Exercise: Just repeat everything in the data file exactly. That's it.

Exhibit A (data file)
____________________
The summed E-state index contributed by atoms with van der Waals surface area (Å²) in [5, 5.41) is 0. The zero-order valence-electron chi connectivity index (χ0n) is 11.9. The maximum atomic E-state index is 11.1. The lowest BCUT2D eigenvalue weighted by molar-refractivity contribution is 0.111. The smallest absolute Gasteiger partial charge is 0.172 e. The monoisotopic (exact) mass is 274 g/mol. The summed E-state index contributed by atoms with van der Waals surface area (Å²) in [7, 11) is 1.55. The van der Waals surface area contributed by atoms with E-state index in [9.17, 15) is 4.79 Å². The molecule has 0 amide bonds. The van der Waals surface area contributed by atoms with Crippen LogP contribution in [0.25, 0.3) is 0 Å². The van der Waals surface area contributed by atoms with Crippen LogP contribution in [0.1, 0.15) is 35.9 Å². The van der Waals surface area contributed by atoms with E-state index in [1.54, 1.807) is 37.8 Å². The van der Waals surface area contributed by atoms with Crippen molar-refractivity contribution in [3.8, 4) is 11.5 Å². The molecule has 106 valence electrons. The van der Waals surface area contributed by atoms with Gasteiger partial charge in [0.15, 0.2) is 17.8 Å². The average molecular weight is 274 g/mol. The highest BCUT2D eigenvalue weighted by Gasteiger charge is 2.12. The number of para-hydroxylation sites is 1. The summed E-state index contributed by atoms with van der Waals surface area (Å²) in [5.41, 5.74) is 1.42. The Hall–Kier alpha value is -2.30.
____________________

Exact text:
The summed E-state index contributed by atoms with van der Waals surface area (Å²) in [5, 5.41) is 0. The zero-order valence-electron chi connectivity index (χ0n) is 11.9. The maximum atomic E-state index is 11.1. The lowest BCUT2D eigenvalue weighted by molar-refractivity contribution is 0.111. The smallest absolute Gasteiger partial charge is 0.172 e. The monoisotopic (exact) mass is 274 g/mol. The summed E-state index contributed by atoms with van der Waals surface area (Å²) in [7, 11) is 1.55. The van der Waals surface area contributed by atoms with E-state index in [9.17, 15) is 4.79 Å². The molecule has 0 amide bonds. The van der Waals surface area contributed by atoms with Crippen LogP contribution in [0.25, 0.3) is 0 Å². The van der Waals surface area contributed by atoms with Crippen LogP contribution in [0.1, 0.15) is 35.9 Å². The van der Waals surface area contributed by atoms with E-state index in [1.54, 1.807) is 37.8 Å². The van der Waals surface area contributed by atoms with Crippen molar-refractivity contribution in [3.8, 4) is 11.5 Å². The molecule has 106 valence electrons. The van der Waals surface area contributed by atoms with Gasteiger partial charge in [0.15, 0.2) is 17.8 Å². The average molecular weight is 274 g/mol. The highest BCUT2D eigenvalue weighted by Gasteiger charge is 2.12. The number of para-hydroxylation sites is 1. The summed E-state index contributed by atoms with van der Waals surface area (Å²) in [5.41, 5.74) is 1.42. The Hall–Kier alpha value is -2.30.